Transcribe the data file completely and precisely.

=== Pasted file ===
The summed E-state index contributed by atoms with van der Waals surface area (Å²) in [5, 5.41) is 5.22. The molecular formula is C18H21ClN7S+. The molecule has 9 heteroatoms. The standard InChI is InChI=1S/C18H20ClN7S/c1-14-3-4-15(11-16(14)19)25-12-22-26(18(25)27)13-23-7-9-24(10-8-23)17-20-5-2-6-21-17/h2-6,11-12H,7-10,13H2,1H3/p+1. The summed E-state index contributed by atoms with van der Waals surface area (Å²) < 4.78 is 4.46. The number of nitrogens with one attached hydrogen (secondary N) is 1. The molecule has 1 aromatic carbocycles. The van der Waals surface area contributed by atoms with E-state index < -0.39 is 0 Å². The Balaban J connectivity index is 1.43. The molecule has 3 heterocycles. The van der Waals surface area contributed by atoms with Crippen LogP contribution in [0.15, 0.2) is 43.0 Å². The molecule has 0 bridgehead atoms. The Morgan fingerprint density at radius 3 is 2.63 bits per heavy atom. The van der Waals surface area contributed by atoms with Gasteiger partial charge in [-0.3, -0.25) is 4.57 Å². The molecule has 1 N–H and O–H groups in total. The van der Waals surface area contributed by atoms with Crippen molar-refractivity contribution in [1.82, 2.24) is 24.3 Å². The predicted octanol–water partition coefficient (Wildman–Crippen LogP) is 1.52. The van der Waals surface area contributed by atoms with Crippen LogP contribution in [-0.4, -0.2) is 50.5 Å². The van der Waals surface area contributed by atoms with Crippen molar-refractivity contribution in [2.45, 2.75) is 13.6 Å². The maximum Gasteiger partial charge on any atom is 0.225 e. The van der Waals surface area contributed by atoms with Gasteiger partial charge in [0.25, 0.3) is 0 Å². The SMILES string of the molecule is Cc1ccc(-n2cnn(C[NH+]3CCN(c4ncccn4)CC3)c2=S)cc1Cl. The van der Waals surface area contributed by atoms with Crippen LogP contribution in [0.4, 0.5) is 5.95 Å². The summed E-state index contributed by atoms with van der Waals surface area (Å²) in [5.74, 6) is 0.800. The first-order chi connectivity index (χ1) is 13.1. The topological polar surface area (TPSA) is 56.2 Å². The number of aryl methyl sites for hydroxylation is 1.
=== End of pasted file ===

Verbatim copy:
The summed E-state index contributed by atoms with van der Waals surface area (Å²) in [5, 5.41) is 5.22. The molecular formula is C18H21ClN7S+. The molecule has 9 heteroatoms. The standard InChI is InChI=1S/C18H20ClN7S/c1-14-3-4-15(11-16(14)19)25-12-22-26(18(25)27)13-23-7-9-24(10-8-23)17-20-5-2-6-21-17/h2-6,11-12H,7-10,13H2,1H3/p+1. The summed E-state index contributed by atoms with van der Waals surface area (Å²) < 4.78 is 4.46. The number of nitrogens with one attached hydrogen (secondary N) is 1. The molecule has 1 aromatic carbocycles. The van der Waals surface area contributed by atoms with E-state index < -0.39 is 0 Å². The Balaban J connectivity index is 1.43. The molecule has 3 heterocycles. The van der Waals surface area contributed by atoms with Crippen LogP contribution in [0.15, 0.2) is 43.0 Å². The molecule has 0 bridgehead atoms. The Morgan fingerprint density at radius 3 is 2.63 bits per heavy atom. The van der Waals surface area contributed by atoms with Gasteiger partial charge in [-0.3, -0.25) is 4.57 Å². The molecule has 1 N–H and O–H groups in total. The van der Waals surface area contributed by atoms with Crippen molar-refractivity contribution in [1.82, 2.24) is 24.3 Å². The predicted octanol–water partition coefficient (Wildman–Crippen LogP) is 1.52. The van der Waals surface area contributed by atoms with Crippen LogP contribution in [-0.4, -0.2) is 50.5 Å². The van der Waals surface area contributed by atoms with Crippen molar-refractivity contribution in [2.45, 2.75) is 13.6 Å². The maximum Gasteiger partial charge on any atom is 0.225 e. The van der Waals surface area contributed by atoms with Gasteiger partial charge in [0.25, 0.3) is 0 Å². The SMILES string of the molecule is Cc1ccc(-n2cnn(C[NH+]3CCN(c4ncccn4)CC3)c2=S)cc1Cl. The van der Waals surface area contributed by atoms with Crippen LogP contribution in [0.4, 0.5) is 5.95 Å². The summed E-state index contributed by atoms with van der Waals surface area (Å²) in [5.74, 6) is 0.800. The first-order chi connectivity index (χ1) is 13.1. The topological polar surface area (TPSA) is 56.2 Å². The number of aryl methyl sites for hydroxylation is 1.